Data Publishing - Libraries & repositories presentations at IDCC

19 March, 2014

Towards a symbiotic relationship between Academic Libraries & Disciplinary Data Repositories: A Dryad & University of Michigan Case Study – Jennifer Green

The session began with some speculative thinking presented by Jen Green, exploring potential partnership roles between institutional and domain data repositories. This arose from University of Michigan Library’s deliberations on how to get the most out of local infrastructure investments, by leveraging researchers’ preference for aligning with repositories in their own domain. Michigan took Dryad as a case study on the basis that it could offer distinctive opportunities to academic libraries.  Green also referred to last year's ICPSR and Sloan Foundation report, and argued that domain repositories more generally offer certain advantages to academic libraries, which should consider them as potential collaborators rather than simply as a competing choice for researchers.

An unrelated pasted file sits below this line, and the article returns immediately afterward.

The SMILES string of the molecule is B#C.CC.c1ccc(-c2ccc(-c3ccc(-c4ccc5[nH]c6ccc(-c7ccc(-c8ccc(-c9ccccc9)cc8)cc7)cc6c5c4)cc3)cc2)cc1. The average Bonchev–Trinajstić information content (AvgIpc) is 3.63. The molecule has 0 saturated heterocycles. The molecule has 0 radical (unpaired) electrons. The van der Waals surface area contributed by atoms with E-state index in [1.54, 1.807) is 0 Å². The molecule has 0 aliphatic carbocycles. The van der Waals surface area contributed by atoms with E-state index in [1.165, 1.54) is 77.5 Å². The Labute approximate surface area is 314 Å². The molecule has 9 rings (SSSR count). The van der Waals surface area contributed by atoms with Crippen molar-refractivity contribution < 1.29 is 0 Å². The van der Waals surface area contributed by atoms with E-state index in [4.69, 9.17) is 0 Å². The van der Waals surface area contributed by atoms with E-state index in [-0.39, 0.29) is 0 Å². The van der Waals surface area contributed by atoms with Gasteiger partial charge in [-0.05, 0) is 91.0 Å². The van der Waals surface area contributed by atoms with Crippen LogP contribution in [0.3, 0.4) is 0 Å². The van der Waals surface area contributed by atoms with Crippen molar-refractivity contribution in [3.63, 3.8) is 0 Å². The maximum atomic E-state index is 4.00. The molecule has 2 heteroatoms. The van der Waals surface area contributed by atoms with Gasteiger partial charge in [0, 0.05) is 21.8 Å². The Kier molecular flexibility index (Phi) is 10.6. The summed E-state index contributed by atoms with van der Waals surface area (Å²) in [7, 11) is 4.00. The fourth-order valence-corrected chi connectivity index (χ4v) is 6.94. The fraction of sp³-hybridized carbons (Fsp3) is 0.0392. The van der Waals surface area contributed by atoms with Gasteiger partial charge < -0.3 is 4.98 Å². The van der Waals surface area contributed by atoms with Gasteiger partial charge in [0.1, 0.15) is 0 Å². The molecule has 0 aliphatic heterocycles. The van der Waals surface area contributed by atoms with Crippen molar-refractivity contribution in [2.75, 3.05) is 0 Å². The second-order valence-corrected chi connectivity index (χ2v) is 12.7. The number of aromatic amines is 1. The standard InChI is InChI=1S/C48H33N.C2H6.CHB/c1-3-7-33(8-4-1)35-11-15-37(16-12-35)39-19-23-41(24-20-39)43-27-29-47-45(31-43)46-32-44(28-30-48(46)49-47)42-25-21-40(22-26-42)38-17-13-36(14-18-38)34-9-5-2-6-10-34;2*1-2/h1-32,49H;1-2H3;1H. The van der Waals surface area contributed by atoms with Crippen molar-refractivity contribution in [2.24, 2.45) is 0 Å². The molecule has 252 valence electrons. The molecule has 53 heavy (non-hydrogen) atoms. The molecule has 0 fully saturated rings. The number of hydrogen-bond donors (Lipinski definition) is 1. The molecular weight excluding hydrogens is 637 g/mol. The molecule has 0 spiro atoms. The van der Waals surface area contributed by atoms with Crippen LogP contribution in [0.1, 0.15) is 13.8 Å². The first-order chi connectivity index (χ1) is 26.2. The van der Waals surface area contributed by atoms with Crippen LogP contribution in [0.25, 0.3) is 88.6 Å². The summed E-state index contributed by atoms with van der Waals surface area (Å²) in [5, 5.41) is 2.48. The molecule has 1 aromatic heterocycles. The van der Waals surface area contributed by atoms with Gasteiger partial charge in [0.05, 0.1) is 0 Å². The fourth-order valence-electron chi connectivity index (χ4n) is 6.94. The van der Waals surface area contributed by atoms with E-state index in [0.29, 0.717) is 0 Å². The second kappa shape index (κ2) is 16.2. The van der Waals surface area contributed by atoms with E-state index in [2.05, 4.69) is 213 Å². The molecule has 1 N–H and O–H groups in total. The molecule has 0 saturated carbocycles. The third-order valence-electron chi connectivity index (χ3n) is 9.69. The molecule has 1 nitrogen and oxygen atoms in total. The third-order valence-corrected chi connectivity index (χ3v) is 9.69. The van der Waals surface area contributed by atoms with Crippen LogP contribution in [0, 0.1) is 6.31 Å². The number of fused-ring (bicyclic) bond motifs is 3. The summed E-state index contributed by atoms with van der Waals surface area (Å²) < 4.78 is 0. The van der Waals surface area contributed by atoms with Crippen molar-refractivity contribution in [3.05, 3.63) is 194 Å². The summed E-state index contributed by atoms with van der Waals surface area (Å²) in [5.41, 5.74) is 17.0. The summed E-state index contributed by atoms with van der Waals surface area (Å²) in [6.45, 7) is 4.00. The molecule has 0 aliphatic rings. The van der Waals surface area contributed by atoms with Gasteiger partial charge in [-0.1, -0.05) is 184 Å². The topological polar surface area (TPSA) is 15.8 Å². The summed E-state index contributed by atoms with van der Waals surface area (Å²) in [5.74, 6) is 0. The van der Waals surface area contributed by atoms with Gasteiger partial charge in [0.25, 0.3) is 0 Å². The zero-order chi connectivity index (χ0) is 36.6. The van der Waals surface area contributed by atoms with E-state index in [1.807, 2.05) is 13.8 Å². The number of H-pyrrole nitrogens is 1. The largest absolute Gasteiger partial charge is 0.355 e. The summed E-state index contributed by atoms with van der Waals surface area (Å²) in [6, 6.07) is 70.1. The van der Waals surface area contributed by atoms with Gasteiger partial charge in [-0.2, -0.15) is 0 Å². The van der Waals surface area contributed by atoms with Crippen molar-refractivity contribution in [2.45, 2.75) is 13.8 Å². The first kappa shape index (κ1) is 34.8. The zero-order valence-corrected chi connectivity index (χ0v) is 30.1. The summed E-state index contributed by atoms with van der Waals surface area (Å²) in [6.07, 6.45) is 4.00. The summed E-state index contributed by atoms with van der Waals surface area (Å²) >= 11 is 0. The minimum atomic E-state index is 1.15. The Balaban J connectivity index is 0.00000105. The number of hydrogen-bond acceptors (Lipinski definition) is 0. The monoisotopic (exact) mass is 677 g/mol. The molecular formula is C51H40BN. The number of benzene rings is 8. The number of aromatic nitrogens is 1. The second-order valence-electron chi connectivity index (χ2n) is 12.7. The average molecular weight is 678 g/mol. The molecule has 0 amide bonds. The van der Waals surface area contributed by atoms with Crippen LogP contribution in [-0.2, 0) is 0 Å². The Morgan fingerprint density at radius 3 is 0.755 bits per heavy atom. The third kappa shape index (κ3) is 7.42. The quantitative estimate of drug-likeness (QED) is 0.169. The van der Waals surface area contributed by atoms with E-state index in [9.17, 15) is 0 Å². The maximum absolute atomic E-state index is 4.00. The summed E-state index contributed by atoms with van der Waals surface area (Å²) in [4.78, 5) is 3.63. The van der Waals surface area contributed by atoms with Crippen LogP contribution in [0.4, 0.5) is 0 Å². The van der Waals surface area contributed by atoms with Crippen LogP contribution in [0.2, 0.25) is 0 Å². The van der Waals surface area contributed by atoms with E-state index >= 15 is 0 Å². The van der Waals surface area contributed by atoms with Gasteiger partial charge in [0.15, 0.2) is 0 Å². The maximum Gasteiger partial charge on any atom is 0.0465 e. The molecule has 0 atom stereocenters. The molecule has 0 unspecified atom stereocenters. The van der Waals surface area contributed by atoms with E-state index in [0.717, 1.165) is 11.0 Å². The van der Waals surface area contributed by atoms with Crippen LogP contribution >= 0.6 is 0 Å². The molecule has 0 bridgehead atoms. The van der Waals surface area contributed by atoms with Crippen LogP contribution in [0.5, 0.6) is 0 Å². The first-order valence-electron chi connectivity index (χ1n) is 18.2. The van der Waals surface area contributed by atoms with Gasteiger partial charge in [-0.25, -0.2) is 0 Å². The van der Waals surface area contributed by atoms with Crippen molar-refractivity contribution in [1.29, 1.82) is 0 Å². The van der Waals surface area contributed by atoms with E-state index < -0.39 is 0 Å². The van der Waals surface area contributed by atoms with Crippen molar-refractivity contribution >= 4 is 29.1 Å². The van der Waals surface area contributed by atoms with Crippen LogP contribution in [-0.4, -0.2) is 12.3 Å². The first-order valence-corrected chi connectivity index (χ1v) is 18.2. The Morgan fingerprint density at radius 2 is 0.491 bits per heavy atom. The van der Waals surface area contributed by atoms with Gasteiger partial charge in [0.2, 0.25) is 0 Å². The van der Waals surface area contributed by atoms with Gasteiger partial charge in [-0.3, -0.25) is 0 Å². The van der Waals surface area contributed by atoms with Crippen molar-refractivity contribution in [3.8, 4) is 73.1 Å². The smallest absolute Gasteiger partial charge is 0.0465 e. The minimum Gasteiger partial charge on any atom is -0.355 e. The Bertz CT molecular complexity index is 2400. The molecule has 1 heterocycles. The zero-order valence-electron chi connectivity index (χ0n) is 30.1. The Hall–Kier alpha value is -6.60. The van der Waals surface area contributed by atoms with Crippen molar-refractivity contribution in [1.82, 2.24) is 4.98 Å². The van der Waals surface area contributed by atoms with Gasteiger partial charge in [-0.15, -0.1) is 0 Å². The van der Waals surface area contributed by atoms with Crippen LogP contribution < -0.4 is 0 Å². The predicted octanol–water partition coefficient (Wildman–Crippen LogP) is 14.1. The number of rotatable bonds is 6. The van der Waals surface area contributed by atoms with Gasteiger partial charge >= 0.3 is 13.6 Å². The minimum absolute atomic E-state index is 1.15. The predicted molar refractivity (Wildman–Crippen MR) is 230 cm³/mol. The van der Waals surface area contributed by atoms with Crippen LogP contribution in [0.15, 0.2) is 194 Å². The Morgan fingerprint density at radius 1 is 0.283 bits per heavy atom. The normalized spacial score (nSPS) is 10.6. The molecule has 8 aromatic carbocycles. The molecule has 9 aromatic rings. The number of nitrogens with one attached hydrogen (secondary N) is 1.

Green gave a helpful fly-by overview of Dryad, though there must be few in the IDCC community not already aware of the basics; emerging from a collaboration between Duke University and University of North Carolina at Chapel Hill, the Dryad repository holds datasets relating to published articles, initially from Journals in the ecology and evolutionary biology and more recently broadening out to other science and medical domains.  

A large part of the Dryad model is that it integrates data deposition with journal article submission, aligning with journal mandates and endeavouring to make the deposit process as painless as possible for researchers. And it has gained the support both of individual researchers and journals, growing into a membership organisation drawn from publishers, professional associations, and learned societies.  Green argued that this also offers opportunities for academic library membership, for example: -